Genetic Engineering: Direct manipulation of DNA

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14 Δεκ 2012 (πριν από 4 χρόνια και 7 μήνες)

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Today:
Biotechnology


Exam #2

Th 10/23 in class

http://www.ncbi.nlm.nih.gov/mapview/maps.cgi?ORG=human&CHR=X&MAPS=i
deogr[Xpter:Xqter],genes[1.00:153692391.00]

Map of human chromosome 20

Your DNA

Over 600 recent transposon insertions were
identified by examining DNA from 36 genetically
diverse humans.

Tbl 1

Which transposable elements are active in the human genome? (2007) Ryan E. Mills et al. Trends in
Genetics 23: 183
-
191

DNA fingerprinting using RFLPs

Visualizing differences in DNA sequence
by using restriction enzymes

Sequence 1

Sequence 2

Restriction Enzymes

cut DNA at specific sequences

Fig 18.1

Examples of some restriction enzymes…

tbl 18.3

Visualizing differences in DNA sequence
by using restriction enzymes

Sequence 1

Sequence 2

Fig 20.5+.6

Separating DNA on a gel by size

Fig 20.6


Gel electrophoresis

Fig 24.21

The different sized bands can arise from different cut sites
and/or different number of nucleotides between the cut sites.

Fig 22.23

Sequence 1

Sequence 1

Sequence 2

Sequence 2

DNA fingerprinting

DNA fingerprinting

DNA fingerprinting

Can DNA be obtained from hair?

How can DNA be obtained from
such a small sample?

The inventor of PCR

Polymerase
Chain Reaction:

amplifying DNA

Fig 18.6

Polymerase Chain
Reaction

Fig 18.6

Polymerase
Chain Reaction:

Primers allow
specific regions
to be amplified.

Fig 18.6

The inventor of PCR

PCR animation
http://www.dnalc.org/ddnalc/resources/pcr.html


Areas of DNA from very small samples can be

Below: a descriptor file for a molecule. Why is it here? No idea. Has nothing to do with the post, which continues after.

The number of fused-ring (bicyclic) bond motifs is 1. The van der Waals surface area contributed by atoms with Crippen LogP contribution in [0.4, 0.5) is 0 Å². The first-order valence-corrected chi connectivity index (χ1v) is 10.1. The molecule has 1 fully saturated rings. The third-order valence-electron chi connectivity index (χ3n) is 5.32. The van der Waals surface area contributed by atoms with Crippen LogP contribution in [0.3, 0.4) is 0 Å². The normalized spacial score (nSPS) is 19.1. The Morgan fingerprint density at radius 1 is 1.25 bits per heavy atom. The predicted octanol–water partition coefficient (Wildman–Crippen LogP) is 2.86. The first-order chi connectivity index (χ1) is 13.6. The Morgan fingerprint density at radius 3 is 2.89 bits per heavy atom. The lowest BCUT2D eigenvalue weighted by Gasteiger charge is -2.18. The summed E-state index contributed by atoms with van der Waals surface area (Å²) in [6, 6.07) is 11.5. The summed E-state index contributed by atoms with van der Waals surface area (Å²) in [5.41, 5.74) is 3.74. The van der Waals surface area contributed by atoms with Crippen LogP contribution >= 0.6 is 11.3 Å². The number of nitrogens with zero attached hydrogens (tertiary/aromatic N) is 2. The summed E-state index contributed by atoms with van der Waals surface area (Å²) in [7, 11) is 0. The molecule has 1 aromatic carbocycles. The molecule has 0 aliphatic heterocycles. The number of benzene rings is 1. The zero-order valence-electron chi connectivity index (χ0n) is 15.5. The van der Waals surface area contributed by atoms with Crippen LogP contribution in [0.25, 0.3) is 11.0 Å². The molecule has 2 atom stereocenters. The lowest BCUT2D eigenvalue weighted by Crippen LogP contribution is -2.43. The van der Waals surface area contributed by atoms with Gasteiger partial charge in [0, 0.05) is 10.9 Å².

amplified by PCR, and then cut with
restriction enzymes for RFLP analysis.

Genetic Engineering: Direct manipulation of DNA

Fig 18.2

Bacteria can be modified or serve as intermediates

Fig 18.2

a typical bacteria

Bacterial DNA

plasmid DNA

A typical
bacterial plasmid
used for genetic
engineering

tbl 18.2

Moving a gene into bacteria via a plasmid

Fig 18.2

Bacterial DNA

plasmid DNA

What problems exist for expressing eukaryotic
gene in bacteria?

Reverse
transcriptase
can be used to
obtain coding
regions without
introns.

Fig 18.4

After RT, PCR will
amplify the gene or DNA

Fig 18.6

Moving a gene into bacteria via a plasmid

RT and PCR

Fig 18.2

Restriction Enzymes

cut DNA at specific sequences

Fig 18.1

Restriction enzymes cut DNA at a specific
sequence

Fig 18.1

Cutting the
plasmid and insert
with the same
restriction enzyme
makes matching
sticky ends

Fig 18.1

A typical
bacterial plasmid
used for genetic
engineering

Using sticky ends to add DNA to a bacterial plasmid

Fig 18.1

If the same
restriction enzyme
is used for both
sides, the plasmid
is likely to religate
to itself.

Fig 18.1

The plasmid is
treated with
phosphatase to
remove the 5’
-
P,
preventing self
-
ligation

Fig 18.1

Transformation of bacteria can happen via
several different methods.

tbl 6.1

Bacteria can take up DNA from the environment

Fig 9.2

Tbl 6.1

Transformation of bacteria can happen via
several different methods all involving
perturbing the bacterial membrane:


Electroporation


Heat shock


Osmotic Stress

How can you know which bacteria have been
transformed, and whether they have the insert?

Fig 18.1

Resistance genes allow
bacteria with the
plasmid to be selected.

Bacteria with the resistance
gene will survive when
grown in the presence of
antibiotic

Fig 20.5

Is the insert present?

Plasmids with the MCS
in the lacZ gene can be
used for blue/white
screening…

Fig 18.1

A typical
bacterial plasmid
used for genetic
engineering

Intact lacZ makes a
blue color when
expressed and provided
X
-
galactose

When the lacZ gene is
disrupted, the bacteria
appear white

Blue/white
screening:

Transformed
bacteria plated on
antibiotic and X
-
gal plates.

Each colony
represents millions
of clones of one
transformed cell.

Fig 18.1

Successful transformation
will grow a colony of
genetically modified
bacteria

Fig 18.1

Inserting a gene into a
bacterial plasmid

RT and/or
PCR

Fig 18.1

Millions of Hectares

Texas =

70 ha

Bacteria can be used to transform plants

Global area planted
with GM crops

http://www.gmo
-
compass.org/eng/agri_biotechnology/gmo_planting/257.global_gm_planting_2006.html

Agrobacterium infect plants, inserting their
plasmid DNA into the plants genome.

Fig 19.15b

Fig 19.15

Agrobacterium infect plants, inserting their
plasmid DNA into the plants genome.

By replacing the gall forming genes with other
DNA when the Agrobacterium infect a plant, it
will insert that DNA into the plant.

Fig 19.16

Fig 19.16

The generation of a transgenic plant

Grown on herbicide